Of these she-Machiavils and Femi∣nine Hectors, History copiously affords us Examples; as Opis, reverenced by the Aegyptians as a Deity; Plotina, the Wife of Trajan; Amalasmutha, the Queen of the Ostrogothi; Deborah, to whom in all cases of difference the Israe∣lites repair'd for judgement, and rescu'd themselves from slavery, by a memora∣ble victory under her conduct. Semi∣ramis, who for forty years with much honour and renown governed the Assy∣rians; and Candaces, Queen of Ethio∣pia, no less eminent for prudence, than power and magnificence, of who• some Page 65 mention is made in the Acts: but won∣ders are related by that worthy Register of Antiquity, Josephus, for laying the foundations of Empires, and building Cities; Semiramis, Dido, and the Ama∣zons, for both skil and success in War; Thomiris, Queen of the Massagetae, who conquer'd Cyrus, that great Mo∣narch of the Persians; as also Camilla, of the Nation of the Volci; and Valisca, of Bohemia, both potent Queens. To whom might be added the Indian Pan∣de, and the Women of Phocia, Chios, and Persia; with many other Illustrious Viragoes, who in the greatest exigencies, and most desperate shocks of Fortune, have preserv'd their gasping Countreys; of whom the noble Judith and fair Hester deserve to lead the van, as the glory of their own, and shame of the other Sex. Whilst Rome stands, the Name of that grave Matron Vetr•ria, will be famous; who by checking the inordinate rage of her Son Cori•lanus, preserv'd that Em∣perial City, the young Captain at his Mothers perswasions desisting from his unnatural hostility against his Mother-Countrey.Page 66 Nor can the brave Art•e∣misia want her due applauses, who de∣stroy'd the Rhodian Navy that invaded her, and to return the civility of their intended visit, subdued their Island, erecting an ignominious Statue in the midst of their chief City, to remain there as a perpetual brand of infamy and reproach.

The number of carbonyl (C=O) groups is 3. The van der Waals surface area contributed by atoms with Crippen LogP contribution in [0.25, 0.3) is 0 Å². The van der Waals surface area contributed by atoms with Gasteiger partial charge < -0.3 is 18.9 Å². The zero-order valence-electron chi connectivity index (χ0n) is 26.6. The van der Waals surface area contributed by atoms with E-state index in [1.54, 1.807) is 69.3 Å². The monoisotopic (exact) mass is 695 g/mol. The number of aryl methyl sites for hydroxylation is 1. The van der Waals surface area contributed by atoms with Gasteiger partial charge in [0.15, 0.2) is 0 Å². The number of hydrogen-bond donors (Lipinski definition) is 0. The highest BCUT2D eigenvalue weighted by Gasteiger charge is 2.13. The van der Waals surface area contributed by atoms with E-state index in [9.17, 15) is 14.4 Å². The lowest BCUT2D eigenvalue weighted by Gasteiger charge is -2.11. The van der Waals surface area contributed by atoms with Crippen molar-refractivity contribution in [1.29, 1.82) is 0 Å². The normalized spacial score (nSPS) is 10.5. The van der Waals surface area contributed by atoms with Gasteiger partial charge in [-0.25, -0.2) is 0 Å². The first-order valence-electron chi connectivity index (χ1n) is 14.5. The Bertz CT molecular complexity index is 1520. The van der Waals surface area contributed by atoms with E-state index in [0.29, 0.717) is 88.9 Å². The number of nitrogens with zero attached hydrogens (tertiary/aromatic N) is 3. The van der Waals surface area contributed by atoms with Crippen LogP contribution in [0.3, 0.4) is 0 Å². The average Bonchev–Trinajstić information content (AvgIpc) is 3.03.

The English Nation were most un∣gratefull, should they ever forget their Obligations to this Sex, to whose cou∣ragious resolution alone, they owe their deliverance from the insufferable tyran∣ny of the Danes. Nor is the most Chri∣stian King less engaged, whose totter∣ing Crown was once refixt on his An∣cestors Head by a Female hand. That strange ridling Prodigy of valour, Joan of Arc, (celebrated by some as a Saint, and branded by others for a Witch,) when the English had almost spred their victorious Ensigns over the whole King∣dome of France, and wanted little to compleat its total conquest, taking Arms like an Amazon, arrested their fortune, put a stop to the torrent of their Page 67 victories, and by degrees restor'd the withering de Luce• to their former lustre; in honour of which gallant Enterprise, a Statue sacred to her memory stands e∣rected on the Bridge at Orleans.